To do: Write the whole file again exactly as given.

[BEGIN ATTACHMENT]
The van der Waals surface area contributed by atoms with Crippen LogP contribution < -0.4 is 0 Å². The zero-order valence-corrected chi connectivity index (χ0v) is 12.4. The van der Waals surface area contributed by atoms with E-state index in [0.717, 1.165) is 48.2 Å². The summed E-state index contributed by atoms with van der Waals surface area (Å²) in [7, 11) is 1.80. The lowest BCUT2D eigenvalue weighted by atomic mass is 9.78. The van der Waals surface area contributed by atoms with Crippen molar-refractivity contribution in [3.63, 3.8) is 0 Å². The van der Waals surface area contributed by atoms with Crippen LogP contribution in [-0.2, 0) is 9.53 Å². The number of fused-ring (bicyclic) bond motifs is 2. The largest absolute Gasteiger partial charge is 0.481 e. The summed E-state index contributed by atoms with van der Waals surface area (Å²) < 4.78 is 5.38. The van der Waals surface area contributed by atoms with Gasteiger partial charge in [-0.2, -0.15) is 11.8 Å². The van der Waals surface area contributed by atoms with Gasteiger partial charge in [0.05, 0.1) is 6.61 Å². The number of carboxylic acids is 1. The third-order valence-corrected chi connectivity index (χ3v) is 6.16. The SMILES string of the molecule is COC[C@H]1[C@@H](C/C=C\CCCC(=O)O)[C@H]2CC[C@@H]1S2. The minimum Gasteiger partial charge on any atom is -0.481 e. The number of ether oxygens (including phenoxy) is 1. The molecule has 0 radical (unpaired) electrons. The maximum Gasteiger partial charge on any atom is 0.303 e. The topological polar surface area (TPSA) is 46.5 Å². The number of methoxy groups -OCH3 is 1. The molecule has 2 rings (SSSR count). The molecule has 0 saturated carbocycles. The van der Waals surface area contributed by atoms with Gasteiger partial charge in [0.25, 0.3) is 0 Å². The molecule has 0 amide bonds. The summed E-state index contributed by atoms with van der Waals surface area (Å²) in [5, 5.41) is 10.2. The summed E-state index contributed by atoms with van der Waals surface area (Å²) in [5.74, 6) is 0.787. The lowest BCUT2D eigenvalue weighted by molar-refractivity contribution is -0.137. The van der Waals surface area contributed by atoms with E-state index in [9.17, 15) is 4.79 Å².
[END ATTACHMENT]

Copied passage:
The van der Waals surface area contributed by atoms with Crippen LogP contribution < -0.4 is 0 Å². The zero-order valence-corrected chi connectivity index (χ0v) is 12.4. The van der Waals surface area contributed by atoms with E-state index in [0.717, 1.165) is 48.2 Å². The summed E-state index contributed by atoms with van der Waals surface area (Å²) in [7, 11) is 1.80. The lowest BCUT2D eigenvalue weighted by atomic mass is 9.78. The van der Waals surface area contributed by atoms with Crippen molar-refractivity contribution in [3.63, 3.8) is 0 Å². The van der Waals surface area contributed by atoms with Crippen LogP contribution in [-0.2, 0) is 9.53 Å². The number of fused-ring (bicyclic) bond motifs is 2. The largest absolute Gasteiger partial charge is 0.481 e. The summed E-state index contributed by atoms with van der Waals surface area (Å²) < 4.78 is 5.38. The van der Waals surface area contributed by atoms with Gasteiger partial charge in [-0.2, -0.15) is 11.8 Å². The van der Waals surface area contributed by atoms with Gasteiger partial charge in [0.05, 0.1) is 6.61 Å². The number of carboxylic acids is 1. The third-order valence-corrected chi connectivity index (χ3v) is 6.16. The SMILES string of the molecule is COC[C@H]1[C@@H](C/C=C\CCCC(=O)O)[C@H]2CC[C@@H]1S2. The minimum Gasteiger partial charge on any atom is -0.481 e. The number of ether oxygens (including phenoxy) is 1. The molecule has 0 radical (unpaired) electrons. The maximum Gasteiger partial charge on any atom is 0.303 e. The topological polar surface area (TPSA) is 46.5 Å². The number of methoxy groups -OCH3 is 1. The molecule has 2 rings (SSSR count). The molecule has 0 saturated carbocycles. The van der Waals surface area contributed by atoms with Gasteiger partial charge in [0.25, 0.3) is 0 Å². The molecule has 0 amide bonds. The summed E-state index contributed by atoms with van der Waals surface area (Å²) in [5, 5.41) is 10.2. The summed E-state index contributed by atoms with van der Waals surface area (Å²) in [5.74, 6) is 0.787. The lowest BCUT2D eigenvalue weighted by molar-refractivity contribution is -0.137. The van der Waals surface area contributed by atoms with E-state index in [9.17, 15) is 4.79 Å².